We knew the Delta variant would eventually arrive in Aotearoa, but real-time sequencing, which produces full genomes from positive cases in less than 12 hours, will ensure the lockdown is as short and effective as possible.
There are now 21 cases and we can expect more to be reported over the coming days. Genome sequencing of the first case, identified on Tuesday, did not show any direct matches to cases found in managed isolation facilities, but it is linked with the current Delta outbreak in New South Wales.
But the newer cases in the cluster are a close match to a returnee from Sydney who arrived on a managed flight on August 7, tested positive two days after arrival and was transferred to hospital on August 16.
The genomes and cases we have found so far cannot tell us how many cases there are, but modelling by Te Pūnaha Matatini, which takes into account the number of people with COVID-like symptoms getting tested, suggests the outbreak was already between 30 and 75 active cases by the time we discovered it. Whatever the number is, it is almost certainly still growing.
Because of its higher transmissibility, Delta has become the dominant strain in many parts of the world, including in Aotearoa. All cases found at our border over the past three months have been the Delta variant 170 full genomes found so far.
‘Genomic fingerprinting’ helps us trace coronavirus outbreaks. What is it and how does it work?
While this is the first community transmission of the Delta variant we’ve seen in Aotearoa, that is mainly because our border detection and management has been successful in keeping it at the border until now.
Lockdown measures along with tracking, tracing and isolation will dramatically reduce the opportunity for the virus to spread and hopefully bring the R number below 1 so that the number of new cases will eventually start dropping.
As we find more cases that are not directly linked to each other, their genomes will give us some information about how large the outbreak might be. Essentially, the greater the diversity in the genomes we see, the older and larger the outbreak is likely to be.
If all the cases have identical genomes, it would mean the outbreak has not been around long enough to pick up mutations. But if there are several mutations that separate cases, it would mean there is probably a longer chain of transmission between the cases and a potentially large number of as yet undiscovered cases.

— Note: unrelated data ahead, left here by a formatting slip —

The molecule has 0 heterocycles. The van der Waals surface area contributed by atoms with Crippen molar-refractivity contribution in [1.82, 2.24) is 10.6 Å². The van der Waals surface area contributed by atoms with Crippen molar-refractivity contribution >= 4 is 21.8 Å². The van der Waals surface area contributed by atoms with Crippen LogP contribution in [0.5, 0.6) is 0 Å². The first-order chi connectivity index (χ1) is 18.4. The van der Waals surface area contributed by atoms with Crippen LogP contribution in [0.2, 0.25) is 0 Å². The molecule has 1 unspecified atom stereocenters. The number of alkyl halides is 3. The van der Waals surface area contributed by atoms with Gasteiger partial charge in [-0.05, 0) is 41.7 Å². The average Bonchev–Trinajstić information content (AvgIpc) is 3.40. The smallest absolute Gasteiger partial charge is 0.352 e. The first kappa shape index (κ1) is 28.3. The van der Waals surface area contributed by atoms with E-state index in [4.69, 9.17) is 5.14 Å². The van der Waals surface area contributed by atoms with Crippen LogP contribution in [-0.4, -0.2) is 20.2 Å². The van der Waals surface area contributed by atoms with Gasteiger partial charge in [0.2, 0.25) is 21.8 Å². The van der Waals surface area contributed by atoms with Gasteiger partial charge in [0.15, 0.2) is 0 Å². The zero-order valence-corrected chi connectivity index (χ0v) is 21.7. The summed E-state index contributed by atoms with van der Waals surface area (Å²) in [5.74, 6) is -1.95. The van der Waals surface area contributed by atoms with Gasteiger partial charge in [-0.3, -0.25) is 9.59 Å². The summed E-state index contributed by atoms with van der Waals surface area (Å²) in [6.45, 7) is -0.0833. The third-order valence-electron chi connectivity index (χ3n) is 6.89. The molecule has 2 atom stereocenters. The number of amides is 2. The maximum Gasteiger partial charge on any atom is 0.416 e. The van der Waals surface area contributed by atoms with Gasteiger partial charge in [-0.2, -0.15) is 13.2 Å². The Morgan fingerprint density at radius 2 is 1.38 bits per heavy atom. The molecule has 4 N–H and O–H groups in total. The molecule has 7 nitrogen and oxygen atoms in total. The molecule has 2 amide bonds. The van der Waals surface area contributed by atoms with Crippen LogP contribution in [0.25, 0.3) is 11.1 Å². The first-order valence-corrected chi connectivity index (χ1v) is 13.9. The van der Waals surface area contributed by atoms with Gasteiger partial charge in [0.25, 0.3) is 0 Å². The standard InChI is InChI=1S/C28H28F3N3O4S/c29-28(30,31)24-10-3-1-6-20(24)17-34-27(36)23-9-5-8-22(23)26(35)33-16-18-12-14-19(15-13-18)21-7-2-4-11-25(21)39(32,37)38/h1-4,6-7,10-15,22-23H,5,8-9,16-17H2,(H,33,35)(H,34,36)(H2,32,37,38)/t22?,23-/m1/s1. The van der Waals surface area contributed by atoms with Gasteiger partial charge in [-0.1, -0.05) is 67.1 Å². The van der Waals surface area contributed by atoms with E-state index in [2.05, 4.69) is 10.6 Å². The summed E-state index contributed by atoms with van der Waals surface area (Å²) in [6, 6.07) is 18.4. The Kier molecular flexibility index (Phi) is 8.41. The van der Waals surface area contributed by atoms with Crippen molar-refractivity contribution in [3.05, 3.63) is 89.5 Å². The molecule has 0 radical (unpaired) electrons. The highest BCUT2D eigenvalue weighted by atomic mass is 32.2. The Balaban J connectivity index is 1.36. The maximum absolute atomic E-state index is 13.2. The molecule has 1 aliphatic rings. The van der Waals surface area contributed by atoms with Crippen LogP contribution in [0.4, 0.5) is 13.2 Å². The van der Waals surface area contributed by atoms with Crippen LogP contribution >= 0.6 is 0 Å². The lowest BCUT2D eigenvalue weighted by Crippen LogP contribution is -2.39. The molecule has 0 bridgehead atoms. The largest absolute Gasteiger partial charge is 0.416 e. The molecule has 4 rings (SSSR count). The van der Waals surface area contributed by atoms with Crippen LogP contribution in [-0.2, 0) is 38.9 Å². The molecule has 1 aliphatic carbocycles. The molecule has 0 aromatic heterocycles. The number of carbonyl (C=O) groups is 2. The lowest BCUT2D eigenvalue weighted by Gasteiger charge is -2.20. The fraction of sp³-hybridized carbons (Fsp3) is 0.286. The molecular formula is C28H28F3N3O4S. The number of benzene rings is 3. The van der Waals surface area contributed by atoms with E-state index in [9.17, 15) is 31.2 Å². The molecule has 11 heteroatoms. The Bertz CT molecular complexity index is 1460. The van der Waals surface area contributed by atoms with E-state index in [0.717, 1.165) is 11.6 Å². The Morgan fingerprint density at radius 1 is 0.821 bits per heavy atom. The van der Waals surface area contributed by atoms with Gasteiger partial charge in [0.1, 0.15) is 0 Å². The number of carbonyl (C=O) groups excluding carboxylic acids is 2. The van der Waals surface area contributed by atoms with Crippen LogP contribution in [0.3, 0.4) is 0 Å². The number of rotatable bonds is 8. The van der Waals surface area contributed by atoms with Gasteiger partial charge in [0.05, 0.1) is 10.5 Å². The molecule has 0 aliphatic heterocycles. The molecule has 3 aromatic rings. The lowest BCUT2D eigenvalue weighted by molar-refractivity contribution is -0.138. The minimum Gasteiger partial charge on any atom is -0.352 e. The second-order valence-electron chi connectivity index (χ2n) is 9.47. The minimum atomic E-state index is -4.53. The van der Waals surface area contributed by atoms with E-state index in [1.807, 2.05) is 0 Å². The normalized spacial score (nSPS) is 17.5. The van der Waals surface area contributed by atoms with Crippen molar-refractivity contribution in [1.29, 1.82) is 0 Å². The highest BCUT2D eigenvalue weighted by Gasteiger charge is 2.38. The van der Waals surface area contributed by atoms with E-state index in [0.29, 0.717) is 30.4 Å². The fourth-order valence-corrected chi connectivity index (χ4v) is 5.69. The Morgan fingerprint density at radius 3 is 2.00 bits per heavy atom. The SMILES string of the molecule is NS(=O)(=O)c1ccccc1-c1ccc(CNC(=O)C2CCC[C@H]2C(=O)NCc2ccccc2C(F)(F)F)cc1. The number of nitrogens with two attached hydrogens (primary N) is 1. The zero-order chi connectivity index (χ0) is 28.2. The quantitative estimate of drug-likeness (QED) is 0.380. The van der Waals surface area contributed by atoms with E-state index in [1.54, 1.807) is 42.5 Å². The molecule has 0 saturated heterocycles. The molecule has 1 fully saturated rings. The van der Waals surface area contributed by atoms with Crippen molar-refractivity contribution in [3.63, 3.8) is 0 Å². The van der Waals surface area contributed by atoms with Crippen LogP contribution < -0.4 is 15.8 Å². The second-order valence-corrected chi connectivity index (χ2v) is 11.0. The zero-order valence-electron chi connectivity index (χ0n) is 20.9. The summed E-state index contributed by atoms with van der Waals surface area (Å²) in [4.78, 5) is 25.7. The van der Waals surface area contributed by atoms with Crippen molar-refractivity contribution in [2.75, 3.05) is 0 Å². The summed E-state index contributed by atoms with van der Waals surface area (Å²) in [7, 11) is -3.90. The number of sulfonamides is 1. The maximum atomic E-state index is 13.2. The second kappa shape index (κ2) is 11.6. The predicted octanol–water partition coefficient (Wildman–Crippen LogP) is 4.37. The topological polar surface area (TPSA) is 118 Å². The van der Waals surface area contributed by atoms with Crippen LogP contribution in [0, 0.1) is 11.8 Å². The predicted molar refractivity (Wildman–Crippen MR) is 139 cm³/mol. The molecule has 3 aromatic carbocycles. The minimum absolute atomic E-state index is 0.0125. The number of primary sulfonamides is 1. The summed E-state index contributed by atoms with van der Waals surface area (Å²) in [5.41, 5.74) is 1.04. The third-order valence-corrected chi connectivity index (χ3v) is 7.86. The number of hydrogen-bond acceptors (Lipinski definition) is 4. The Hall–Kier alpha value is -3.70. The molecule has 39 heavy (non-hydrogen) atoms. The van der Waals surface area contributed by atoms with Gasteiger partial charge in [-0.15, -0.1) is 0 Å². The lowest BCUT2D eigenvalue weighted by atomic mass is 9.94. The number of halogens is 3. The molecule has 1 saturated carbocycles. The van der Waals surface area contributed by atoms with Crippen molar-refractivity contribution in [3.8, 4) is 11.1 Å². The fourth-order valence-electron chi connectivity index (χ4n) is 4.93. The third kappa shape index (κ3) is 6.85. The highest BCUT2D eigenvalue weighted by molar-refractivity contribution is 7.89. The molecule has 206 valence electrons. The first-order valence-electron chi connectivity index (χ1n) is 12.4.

What makes Delta different
The Delta variant of SARS-CoV-2 (the virus that causes COVID-19) was first seen in India in late 2020 and is the most recent “variant of concern” to have been identified. Variants of concern are lineages that are either more transmissible, cause more serious disease or show greater ability to evade vaccines.
Delta is a variant of concern first and foremost because it transmits at a much higher rate than previous variants. Its basic reproduction number, R0, is estimated to be around 5 or 6. In an unvaccinated population with no other prevention measures, this means an infected person would likely infect five or six others, compared to about two or three for the variants that were dominant in 2020.
SARS-CoV-2 mutations: why the virus might still have some tricks to pull
Like other variants of concern, Delta has a large number of mutations that distinguish it from other SARS-CoV-2 lineages. It is characterised by over 20 mutations, including nine on the spike protein which enables the virus to stick to and infect cells. Essentially, these changes make the virus more sticky and more successful at infecting cells and replicating.
This results in much higher “viral loads” (the overall number of viral copies an infected person has) and people becoming infectious and symptomatic more quickly. Combined, this results in faster transmission and larger outbreaks.
We know that SARS-CoV-2 transmission depends on superspreading events — when a small number of cases (perhaps 10-20%) are responsible for most (80%) of the transmission.
We saw this in Aotearoa’s first wave in 2020, which was dominated by a few large clusters. It was also evident in various lucky breaks we have had since then, when cases in the community have not transmitted the virus to household contacts.
Delta is different in that fewer Delta cases have no onward transmission but it seems likely this is just a function of the overall higher transmissibility, rather than a change in super-spreading behaviour.
The other reason Delta is of concern is because it is more able to infect vaccinated people. Such breakthrough infections remain rare, and vaccines are still very effective at preventing serious disease.
But people with breakthrough infections can pass the virus on to others, albeit at a lower rate.
Vaccines therefore give us multiple lines of protection. They make us less likely to get infected, and even if we do, much less likely to get seriously sick and less likely to transmit the virus.
The speed at which the Delta variant spreads means we cannot vaccinate fast enough to change the course of the current outbreak. But if we eliminate this outbreak and rapidly roll out the vaccine in the next few months, future outbreaks will be easier to control.
David Welch, Senior Lecturer, University of Auckland; Jemma Geoghegan, Senior Lecturer and Associate Scientist at ESR, and Nigel French, Professor of Food Safety and Veterinary Public Health, Massey University
This article is republished from The Conversation under a Creative Commons license. Read the original article.